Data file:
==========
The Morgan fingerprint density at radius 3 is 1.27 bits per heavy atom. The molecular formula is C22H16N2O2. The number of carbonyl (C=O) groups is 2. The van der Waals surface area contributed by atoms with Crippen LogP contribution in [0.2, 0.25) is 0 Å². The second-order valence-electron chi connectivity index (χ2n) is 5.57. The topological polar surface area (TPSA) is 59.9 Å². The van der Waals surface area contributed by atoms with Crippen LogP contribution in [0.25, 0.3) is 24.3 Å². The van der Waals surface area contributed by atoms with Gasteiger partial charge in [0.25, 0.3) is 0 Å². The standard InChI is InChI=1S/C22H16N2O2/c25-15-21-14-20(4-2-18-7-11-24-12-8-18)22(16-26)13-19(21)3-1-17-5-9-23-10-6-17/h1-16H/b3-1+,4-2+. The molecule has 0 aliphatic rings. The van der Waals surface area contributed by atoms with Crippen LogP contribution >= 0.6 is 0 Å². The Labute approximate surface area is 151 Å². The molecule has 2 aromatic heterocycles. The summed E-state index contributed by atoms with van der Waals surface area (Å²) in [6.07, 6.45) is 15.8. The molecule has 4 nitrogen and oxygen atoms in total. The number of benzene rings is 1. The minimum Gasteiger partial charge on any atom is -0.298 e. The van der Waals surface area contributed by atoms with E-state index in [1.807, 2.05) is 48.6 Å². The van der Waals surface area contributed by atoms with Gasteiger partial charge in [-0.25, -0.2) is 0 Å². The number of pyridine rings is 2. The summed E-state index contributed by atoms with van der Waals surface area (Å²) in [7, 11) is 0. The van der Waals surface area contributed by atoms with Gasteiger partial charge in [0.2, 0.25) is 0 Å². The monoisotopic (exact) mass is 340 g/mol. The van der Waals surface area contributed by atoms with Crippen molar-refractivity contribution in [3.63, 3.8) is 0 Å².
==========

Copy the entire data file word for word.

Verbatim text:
The Morgan fingerprint density at radius 3 is 1.27 bits per heavy atom. The molecular formula is C22H16N2O2. The number of carbonyl (C=O) groups is 2. The van der Waals surface area contributed by atoms with Crippen LogP contribution in [0.2, 0.25) is 0 Å². The second-order valence-electron chi connectivity index (χ2n) is 5.57. The topological polar surface area (TPSA) is 59.9 Å². The van der Waals surface area contributed by atoms with Crippen LogP contribution in [0.25, 0.3) is 24.3 Å². The van der Waals surface area contributed by atoms with Gasteiger partial charge in [0.25, 0.3) is 0 Å². The standard InChI is InChI=1S/C22H16N2O2/c25-15-21-14-20(4-2-18-7-11-24-12-8-18)22(16-26)13-19(21)3-1-17-5-9-23-10-6-17/h1-16H/b3-1+,4-2+. The molecule has 0 aliphatic rings. The van der Waals surface area contributed by atoms with Crippen LogP contribution >= 0.6 is 0 Å². The Labute approximate surface area is 151 Å². The molecule has 2 aromatic heterocycles. The summed E-state index contributed by atoms with van der Waals surface area (Å²) in [6.07, 6.45) is 15.8. The molecule has 4 nitrogen and oxygen atoms in total. The number of benzene rings is 1. The minimum Gasteiger partial charge on any atom is -0.298 e. The van der Waals surface area contributed by atoms with E-state index in [1.807, 2.05) is 48.6 Å². The van der Waals surface area contributed by atoms with Gasteiger partial charge in [-0.25, -0.2) is 0 Å². The number of pyridine rings is 2. The summed E-state index contributed by atoms with van der Waals surface area (Å²) in [7, 11) is 0. The van der Waals surface area contributed by atoms with Gasteiger partial charge in [0.2, 0.25) is 0 Å². The monoisotopic (exact) mass is 340 g/mol. The van der Waals surface area contributed by atoms with Crippen molar-refractivity contribution in [3.63, 3.8) is 0 Å².